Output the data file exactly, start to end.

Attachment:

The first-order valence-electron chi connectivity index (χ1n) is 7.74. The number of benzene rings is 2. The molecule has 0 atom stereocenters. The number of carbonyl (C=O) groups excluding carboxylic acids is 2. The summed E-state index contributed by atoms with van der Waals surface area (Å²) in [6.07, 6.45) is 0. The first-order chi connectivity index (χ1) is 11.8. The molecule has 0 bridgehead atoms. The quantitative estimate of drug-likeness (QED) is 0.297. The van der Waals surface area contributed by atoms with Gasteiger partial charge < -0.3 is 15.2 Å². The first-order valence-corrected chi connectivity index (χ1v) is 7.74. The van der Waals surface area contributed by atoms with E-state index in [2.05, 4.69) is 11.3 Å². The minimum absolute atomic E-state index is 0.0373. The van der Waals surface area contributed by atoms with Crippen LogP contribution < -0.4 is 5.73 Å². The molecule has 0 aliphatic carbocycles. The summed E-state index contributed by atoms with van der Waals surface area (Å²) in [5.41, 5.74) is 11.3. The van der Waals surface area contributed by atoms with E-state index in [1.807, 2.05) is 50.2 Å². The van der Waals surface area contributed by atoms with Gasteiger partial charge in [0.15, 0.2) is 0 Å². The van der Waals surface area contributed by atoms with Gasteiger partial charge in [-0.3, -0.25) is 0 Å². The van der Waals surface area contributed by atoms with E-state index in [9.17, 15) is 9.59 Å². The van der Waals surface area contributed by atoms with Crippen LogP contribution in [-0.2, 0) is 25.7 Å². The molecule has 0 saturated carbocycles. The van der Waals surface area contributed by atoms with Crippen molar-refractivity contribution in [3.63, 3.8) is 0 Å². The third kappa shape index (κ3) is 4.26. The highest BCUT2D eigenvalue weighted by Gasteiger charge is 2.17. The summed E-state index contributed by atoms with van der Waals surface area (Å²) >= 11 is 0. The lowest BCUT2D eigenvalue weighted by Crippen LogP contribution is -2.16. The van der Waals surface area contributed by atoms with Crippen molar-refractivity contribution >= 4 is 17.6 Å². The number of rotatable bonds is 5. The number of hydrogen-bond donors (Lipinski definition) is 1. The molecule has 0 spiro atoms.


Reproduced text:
The first-order valence-electron chi connectivity index (χ1n) is 7.74. The number of benzene rings is 2. The molecule has 0 atom stereocenters. The number of carbonyl (C=O) groups excluding carboxylic acids is 2. The summed E-state index contributed by atoms with van der Waals surface area (Å²) in [6.07, 6.45) is 0. The first-order chi connectivity index (χ1) is 11.8. The molecule has 0 bridgehead atoms. The quantitative estimate of drug-likeness (QED) is 0.297. The van der Waals surface area contributed by atoms with Gasteiger partial charge < -0.3 is 15.2 Å². The first-order valence-corrected chi connectivity index (χ1v) is 7.74. The van der Waals surface area contributed by atoms with E-state index in [2.05, 4.69) is 11.3 Å². The minimum absolute atomic E-state index is 0.0373. The van der Waals surface area contributed by atoms with Crippen LogP contribution < -0.4 is 5.73 Å². The molecule has 0 aliphatic carbocycles. The summed E-state index contributed by atoms with van der Waals surface area (Å²) in [5.41, 5.74) is 11.3. The van der Waals surface area contributed by atoms with E-state index in [1.807, 2.05) is 50.2 Å². The van der Waals surface area contributed by atoms with Gasteiger partial charge in [0.15, 0.2) is 0 Å². The van der Waals surface area contributed by atoms with Gasteiger partial charge in [-0.3, -0.25) is 0 Å². The van der Waals surface area contributed by atoms with E-state index in [9.17, 15) is 9.59 Å². The van der Waals surface area contributed by atoms with Crippen LogP contribution in [-0.2, 0) is 25.7 Å². The molecule has 0 saturated carbocycles. The van der Waals surface area contributed by atoms with Crippen molar-refractivity contribution in [3.63, 3.8) is 0 Å². The third kappa shape index (κ3) is 4.26. The highest BCUT2D eigenvalue weighted by Gasteiger charge is 2.17. The summed E-state index contributed by atoms with van der Waals surface area (Å²) >= 11 is 0. The lowest BCUT2D eigenvalue weighted by Crippen LogP contribution is -2.16. The van der Waals surface area contributed by atoms with Crippen molar-refractivity contribution >= 4 is 17.6 Å². The number of rotatable bonds is 5. The number of hydrogen-bond donors (Lipinski definition) is 1. The molecule has 0 spiro atoms.